Written by the other Sherry
I just came across this, and it reminded me of the discussion of/search for kerygma we've been having here.
It's well worth reading the whole thing, but here is a good taste:
I first realized the gravity of my sentence when I was around 11 years old. One night the thought of death randomly popped to mind, and for the first time I fully internalized the reality that I would one day die. Though of course I already knew that nobody lives forever, this was the first time that that veil that blocks unpleasant truths from our conciousness was pierced and I understood down to my bones that it was only a matter of time before a coffin lid closed on top of my body. The weight of that reality was too much for my intellect to bear; it's like I thought about it more in my racing heart than in my head. My whole being was aware that everything I thought of as "me" -- my body, my feelings, my loves, my thoughts, all my hopes and dreams -- were nothing more than the products of random chemical reactions that would one day cease, and "I" would disappear.
The human psyche is surprisingly good at blocking out these sorts of unbearably heavy realizations, so I managed to get out of the tailspin of despair within a couple of days and not put any more serious thought into death for a few years. But then high school and college rolled around, I became more curious about life and the world, and the reality of death began to swirl around the periphery of my thoughts once again. Most of the time I could keep my mind occupied with school and friends and parties, but every now and then that veil would fall down again and the reality of death would go seeping down into my bones, leaving me too depressed to cry.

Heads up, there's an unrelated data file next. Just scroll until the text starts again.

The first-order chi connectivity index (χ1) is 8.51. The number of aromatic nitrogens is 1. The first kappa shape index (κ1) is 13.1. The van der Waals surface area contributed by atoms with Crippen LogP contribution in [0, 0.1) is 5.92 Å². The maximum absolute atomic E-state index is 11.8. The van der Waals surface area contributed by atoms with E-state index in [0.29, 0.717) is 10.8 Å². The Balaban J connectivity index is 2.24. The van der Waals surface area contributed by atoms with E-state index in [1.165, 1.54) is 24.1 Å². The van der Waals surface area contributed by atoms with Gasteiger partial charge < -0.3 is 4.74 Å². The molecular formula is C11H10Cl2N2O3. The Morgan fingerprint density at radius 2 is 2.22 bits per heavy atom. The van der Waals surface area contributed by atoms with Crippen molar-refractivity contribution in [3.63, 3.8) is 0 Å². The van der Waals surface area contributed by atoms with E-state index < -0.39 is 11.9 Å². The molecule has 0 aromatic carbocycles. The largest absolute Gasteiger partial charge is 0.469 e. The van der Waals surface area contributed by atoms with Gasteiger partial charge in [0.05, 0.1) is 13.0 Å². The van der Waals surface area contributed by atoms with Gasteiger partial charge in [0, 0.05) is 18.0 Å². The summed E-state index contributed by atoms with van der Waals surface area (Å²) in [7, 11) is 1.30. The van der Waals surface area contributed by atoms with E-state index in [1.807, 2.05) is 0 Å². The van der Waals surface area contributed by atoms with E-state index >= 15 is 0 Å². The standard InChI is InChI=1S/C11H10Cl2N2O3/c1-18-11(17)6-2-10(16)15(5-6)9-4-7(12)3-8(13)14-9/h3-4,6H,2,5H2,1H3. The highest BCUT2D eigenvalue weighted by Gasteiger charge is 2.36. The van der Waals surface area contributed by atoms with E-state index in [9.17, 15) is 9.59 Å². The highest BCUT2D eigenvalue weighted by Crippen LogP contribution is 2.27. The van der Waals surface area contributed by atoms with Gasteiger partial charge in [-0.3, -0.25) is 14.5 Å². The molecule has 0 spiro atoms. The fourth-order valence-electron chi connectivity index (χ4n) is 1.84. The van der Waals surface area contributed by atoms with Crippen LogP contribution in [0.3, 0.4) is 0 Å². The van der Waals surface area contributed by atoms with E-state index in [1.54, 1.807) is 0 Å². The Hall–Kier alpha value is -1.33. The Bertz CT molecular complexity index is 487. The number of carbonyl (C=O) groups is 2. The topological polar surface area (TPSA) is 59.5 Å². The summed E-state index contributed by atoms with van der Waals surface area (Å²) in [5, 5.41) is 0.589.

The date of our extinction was coming up soon, getting closer by the second. The only difference between a death row inmate and anyone else, in my eyes, was that the prisoner knew the date. I had those same questions that inmate expressed: Why play cards? Why watch TV? Why read a book? Sure, you might have momentary pleasure or gain some knowledge, but it was all fleeting, and it would all disappear -- along with you -- upon your impending extermination. And the clock was ticking. We were all dead men walking.
It felt wrong -- deeply, uncomfortably wrong -- to think about all of this. And upon my conversion to Christianity I realized why:
That crushing despair I experienced when I would absorb the implications of my worldview was the feeling of a precious, eternal soul railing against the injustice of being denied. Somewhere in that part of my mind where primal truths too important for words reside was the knowledge that "I" was something more than just randomly evolved chemical reactions, that "I" was both body and eternal soul, that "I" had the opportunity to spend eternity in a place of perfect peace, and that to believe otherwise was the biggest mistake a person could ever make.
When I first came to believe the truth of Christian doctrine, I didn't think much about the eternal implications. I'd gotten good at distracting myself from thoughts of death and I didn't want to bias my research into Christianity with a desire to believe in eternal life. So it was only slowly, over time, that I became aware that I was freer than I used to be, that life seemed more complete in a certain way than it had been before. But I couldn't quite put my finger on what it was.
Then one day I was driving through an intersection where the stoplights had just lost power, and I barely missed getting into a serious, possibly deadly, accident. It was then that I realized what that new "something" was: fear of death no longer haunted me. I no longer saw the end of my life on earth as an abyss of nothingness; rather, I understood it as an opportunity to finally go home. The sleepless nights, the frantic search for distractions, the restlessness that comes with seeking a constant state of denial were all gone. Though it had happened gradually, when I compared my new state of mind with my old one I felt lighter than air; the foundation of my subconscious was now paved with joy instead of despair.
In that moment I realized that I'd spent my whole life falsely condemned to death row. And now I was finally free.